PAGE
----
List of monarchs of Wessex

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Map of England c. 802–839

This is a list of monarchs of Wessex until 927. For later monarchs, see the List of English monarchs. Details for many of the later English monarchs are confirmed by a number of sources. But the earliest kings of Wessex predate many written sources.[1] Wessex was one of the seven kingdoms of the Heptarchy. This is a later name given to the seven Anglo-Saxon kingdoms of England during the early Middle Ages.[2] Besides Wessex it included Northumbria, Mercia, East Anglia, Essex, Kent, and Sussex. The year 865 saw the arrival of the Great Heathen Army in East Anglia.[3] One by one the Anglo-Saxon kingdoms were defeated by the Danes (Vikings). By the close of the ninth century the last four independent kingdoms of England had been reduced to just one.[4] Wessex was the only remaining kingdom not destroyed by the Vikings.[4] Under Alfred the Great Wessex became the core of a unified England.[5] His grandson, Athelstan was the first King of England.[6]

Monarchs of the West Saxons (Wessex)[change | change source]

Cerdicing Dynasty[change | change source]

Related pages[change | change source]

Image gallery[change | change source]

Notes[change | change source]

  1. The Anglo-Saxon Chronicle mentions him as being king of the west Saxons (AD 626) and a son of Cynegils (AD 628).[7]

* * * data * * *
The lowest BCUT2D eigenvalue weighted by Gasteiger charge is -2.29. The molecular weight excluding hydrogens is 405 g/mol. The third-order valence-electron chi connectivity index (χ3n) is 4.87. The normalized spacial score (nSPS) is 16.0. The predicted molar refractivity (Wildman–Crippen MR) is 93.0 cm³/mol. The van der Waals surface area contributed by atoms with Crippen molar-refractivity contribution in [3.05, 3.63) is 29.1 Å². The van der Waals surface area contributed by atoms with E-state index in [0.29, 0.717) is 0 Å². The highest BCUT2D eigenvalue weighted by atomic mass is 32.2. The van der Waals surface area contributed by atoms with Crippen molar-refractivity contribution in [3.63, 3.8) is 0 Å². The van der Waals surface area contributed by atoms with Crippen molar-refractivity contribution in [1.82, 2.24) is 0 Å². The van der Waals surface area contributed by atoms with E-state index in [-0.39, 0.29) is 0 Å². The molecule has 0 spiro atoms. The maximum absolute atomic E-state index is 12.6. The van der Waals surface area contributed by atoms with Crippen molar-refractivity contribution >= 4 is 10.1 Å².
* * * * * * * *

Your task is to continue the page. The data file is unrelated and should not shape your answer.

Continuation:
2. He was the son of Cwichelm and ruled under Penda.[8]
  3. Queen of Wessex also called queen of the Gewisse. She ruled Wessex for a year or two after the death of her husband, Cenwalh. It was extremely rare for a woman to rule in her own right in Wessex and she was the only woman to appear in a Wessex regnal list.[9]
  4. The father of Aescwine. Was a subking in Wessex.[10]
  5. A claimed descendant of Cerdic.

References[change | change source]

  1. Barbara Yorke, Kings and Kingdoms of Early Anglo-Saxon England (London: Routledge, 1997), p. 1
  2. Michael Frassetto, The Early Medieval World (Santa Barbara, CA: ABC-CLIO, 2013), p. 308
  3. D. P. Kirby, The Earliest English Kings, Second Edition (London; New York: Routledge, 2000), p. 173
  4. 4.0 4.1 N. P. Brooks, 'England in the Ninth Century: The Crucible of Defeat', Transactions of the Royal Historical Society, Fifth Series, Vol. 29, (1979), p. 1
  5. Michael Frassetto, The Early Medieval World (Santa Barbara, CA: ABC-CLIO, 2013), p. 54
  6. Frank Stenton, Anglo-Saxon England (Oxford University Press, 1971), pp. 339-40
  7. Frank Stenton, Anglo-Saxon England (Oxford University Press, 1971), pp. 45, 66
  8. Mike Ashley, The Mammoth Book of British Kings and Queens (New York: Carroll & Graf, 1999), p. 304
  9. Mike Ashley, The Mammoth Book of British Kings and Queens (New York: Carroll & Graf, 1999), p. 305
  10. John Cannon, John Ashton Cannon, Anne Hargreaves, The Kings & Queens of Britain (Oxford; New York: Oxford University Press, 2009), p. 55